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NASA’s Mars Rover Landing: Launch Time, Streaming and Details

The Perseverance rover will attempt to touch down in one piece on Thursday. Here’s what you need to know.

But first, NASA’s mission has to land in one piece.

During the descent, the spacecraft will send updates on how it is doing. Because its main antenna will not be pointing at Earth, its direct communications will just be a series of simple tones.

“We can use those tones to tell us different things, like the heat shield has come off or something like that,” Allen Chen, the lead engineer for the landing part of the mission, said during a news conference on Wednesday.

It is possible that Perseverance will send back some photographs from the surface through NASA’s Mars Reconnaissance Orbiter, but they could take hours to arrive. “If we get that, that’s golden,” said Jennifer Trosper, a deputy project manager for the mission.

In a nutshell, Perseverance will have to decelerate from more than 12,000 miles per hour to a full stop during what NASA calls “seven minutes of terror,” for the period of time from the rover’s entry into the atmosphere until its landing. There is no chance for a do-over. The path of Perseverance will intersect with the surface of Mars. The only question is whether the rover will end up in one piece, ready to begin its mission, or smashed into many pieces.

The thin atmosphere of Mars adds several levels of difficulty. A spacecraft needs a heat shield, because friction from the air molecules heats its bottom side to thousands of degrees. But there is not enough friction to slow it down for a gentle landing with just parachutes.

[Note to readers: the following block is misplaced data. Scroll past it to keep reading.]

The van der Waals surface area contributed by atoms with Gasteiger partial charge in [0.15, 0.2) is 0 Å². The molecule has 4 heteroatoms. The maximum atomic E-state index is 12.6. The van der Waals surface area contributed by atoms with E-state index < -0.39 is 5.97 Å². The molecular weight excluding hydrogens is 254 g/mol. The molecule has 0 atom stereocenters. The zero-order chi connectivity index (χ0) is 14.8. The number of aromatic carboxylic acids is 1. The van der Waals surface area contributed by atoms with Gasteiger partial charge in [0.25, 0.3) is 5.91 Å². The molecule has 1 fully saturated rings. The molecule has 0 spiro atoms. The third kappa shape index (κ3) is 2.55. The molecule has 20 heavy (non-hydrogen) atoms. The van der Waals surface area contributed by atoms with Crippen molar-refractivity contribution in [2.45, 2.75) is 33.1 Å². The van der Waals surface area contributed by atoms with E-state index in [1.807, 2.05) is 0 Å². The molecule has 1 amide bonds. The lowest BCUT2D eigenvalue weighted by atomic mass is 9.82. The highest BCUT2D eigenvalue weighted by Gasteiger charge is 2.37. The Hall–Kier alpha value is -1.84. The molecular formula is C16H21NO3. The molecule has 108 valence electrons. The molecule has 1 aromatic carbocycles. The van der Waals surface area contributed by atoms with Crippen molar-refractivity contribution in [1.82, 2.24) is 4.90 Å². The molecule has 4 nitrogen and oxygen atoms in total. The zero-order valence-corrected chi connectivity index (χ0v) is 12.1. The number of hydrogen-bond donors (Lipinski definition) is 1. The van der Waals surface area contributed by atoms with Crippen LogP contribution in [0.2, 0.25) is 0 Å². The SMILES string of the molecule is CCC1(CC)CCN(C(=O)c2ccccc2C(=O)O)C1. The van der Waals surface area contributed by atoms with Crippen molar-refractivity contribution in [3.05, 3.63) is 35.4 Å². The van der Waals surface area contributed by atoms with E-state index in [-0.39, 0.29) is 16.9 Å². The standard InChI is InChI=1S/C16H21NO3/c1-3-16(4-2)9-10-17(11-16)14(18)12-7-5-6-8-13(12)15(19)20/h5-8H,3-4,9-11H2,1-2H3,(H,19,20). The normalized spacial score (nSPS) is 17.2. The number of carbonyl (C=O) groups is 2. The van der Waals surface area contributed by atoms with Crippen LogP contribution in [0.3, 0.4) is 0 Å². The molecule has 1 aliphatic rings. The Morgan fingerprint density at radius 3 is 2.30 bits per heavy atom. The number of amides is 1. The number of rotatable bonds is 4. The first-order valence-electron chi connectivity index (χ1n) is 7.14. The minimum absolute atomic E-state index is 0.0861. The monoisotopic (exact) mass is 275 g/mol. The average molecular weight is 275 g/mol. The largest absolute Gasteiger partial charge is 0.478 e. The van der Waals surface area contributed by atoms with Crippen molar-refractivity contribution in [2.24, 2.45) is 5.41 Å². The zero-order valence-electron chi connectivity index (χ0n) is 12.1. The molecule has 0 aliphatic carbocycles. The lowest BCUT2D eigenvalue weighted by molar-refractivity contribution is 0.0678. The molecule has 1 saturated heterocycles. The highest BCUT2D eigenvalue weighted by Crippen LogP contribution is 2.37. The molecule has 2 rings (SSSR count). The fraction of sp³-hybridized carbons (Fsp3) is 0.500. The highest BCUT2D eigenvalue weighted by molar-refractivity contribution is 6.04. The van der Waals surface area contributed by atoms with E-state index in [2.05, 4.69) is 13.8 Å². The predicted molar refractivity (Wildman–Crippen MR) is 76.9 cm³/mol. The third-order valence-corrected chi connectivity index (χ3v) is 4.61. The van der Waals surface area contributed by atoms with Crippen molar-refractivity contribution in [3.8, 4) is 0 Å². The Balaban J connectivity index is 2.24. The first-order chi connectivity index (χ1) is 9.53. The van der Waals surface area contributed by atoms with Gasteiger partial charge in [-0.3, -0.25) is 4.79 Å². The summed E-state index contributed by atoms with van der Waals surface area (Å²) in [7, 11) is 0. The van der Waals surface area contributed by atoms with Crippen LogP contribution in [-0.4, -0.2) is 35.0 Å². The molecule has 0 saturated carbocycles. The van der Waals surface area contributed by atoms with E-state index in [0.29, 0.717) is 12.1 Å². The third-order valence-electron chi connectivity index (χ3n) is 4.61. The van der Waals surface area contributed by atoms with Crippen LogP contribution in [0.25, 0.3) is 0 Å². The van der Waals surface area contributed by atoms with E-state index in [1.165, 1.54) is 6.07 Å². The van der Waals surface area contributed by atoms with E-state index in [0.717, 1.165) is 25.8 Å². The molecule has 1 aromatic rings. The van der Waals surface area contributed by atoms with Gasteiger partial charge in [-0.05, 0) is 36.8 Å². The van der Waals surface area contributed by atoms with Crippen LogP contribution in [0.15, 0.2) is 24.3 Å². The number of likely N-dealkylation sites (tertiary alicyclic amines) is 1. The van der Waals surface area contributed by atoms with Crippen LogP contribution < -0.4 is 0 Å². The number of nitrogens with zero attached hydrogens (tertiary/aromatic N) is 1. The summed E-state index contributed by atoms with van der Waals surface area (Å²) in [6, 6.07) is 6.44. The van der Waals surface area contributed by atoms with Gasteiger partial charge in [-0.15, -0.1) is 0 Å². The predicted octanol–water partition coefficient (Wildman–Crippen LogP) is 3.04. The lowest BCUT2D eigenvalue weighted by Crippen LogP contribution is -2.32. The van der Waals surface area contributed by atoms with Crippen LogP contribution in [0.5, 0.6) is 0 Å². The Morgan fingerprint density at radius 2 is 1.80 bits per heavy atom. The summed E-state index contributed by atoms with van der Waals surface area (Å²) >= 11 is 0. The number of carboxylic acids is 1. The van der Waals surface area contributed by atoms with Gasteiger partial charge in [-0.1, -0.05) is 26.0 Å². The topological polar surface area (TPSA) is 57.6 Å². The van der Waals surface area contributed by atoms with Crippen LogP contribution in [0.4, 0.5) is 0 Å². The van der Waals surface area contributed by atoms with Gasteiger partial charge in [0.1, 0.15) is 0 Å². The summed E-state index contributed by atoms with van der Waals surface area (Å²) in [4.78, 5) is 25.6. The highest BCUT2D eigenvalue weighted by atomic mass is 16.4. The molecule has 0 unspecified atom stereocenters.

The spacecraft will have to handle the landing operation all by itself. It takes 11 minutes for a radio signal to travel from Mars to Earth. That means if anything were to go wrong, it would already be too late by the time people in NASA’s mission operations center got word.

“It all has to happen autonomously,” said Matt Wallace, a deputy project manager. “Perseverance really has to fight her way down to the surface on her own. It’s something like a controlled disassembly of the spacecraft.”

About 80 seconds after entering the atmosphere, the spacecraft experiences peak temperatures, with the heat shield on the bottom of the capsule reaching 2,370 degrees Fahrenheit. Inside the capsule, it’s a lot less toasty — about room temperature. As the air becomes denser, the spacecraft continues to slow.

Small thrusters on the top of the capsule fire to tweak the angle and direction of its descent and keep it on course toward its landing site.

At an altitude of about seven miles, four minutes after entry into the atmosphere, the capsule is traveling at a speed under 1,000 miles per hour. It then deploys a huge parachute, more than 70 feet in diameter.

The spacecraft now drops the heat shield, allowing cameras and other instruments to take note of the terrain below to determine its position.

Even with the huge parachute, the spacecraft is still falling at about 200 miles per hour.

The next crucial step is called the sky crane maneuver. The top of the capsule, called the backshell, is let go and is carried away by the parachute. There are two pieces of the spacecraft left. The top is the descent stage — in essence a rocket-powered jetpack carrying the rover beneath it. The engines of the descent stage fire, first steering to avoid a collision with the backshell and the parachute. Then the engines slow the descent to less than two miles per hour.

About 66 feet above the surface, the rover is then lowered on cables. The descent stage continues downward until the wheels of the rover hit the ground. Then the cables are cut, and the descent stage flies away to crash at a safe distance from the rover.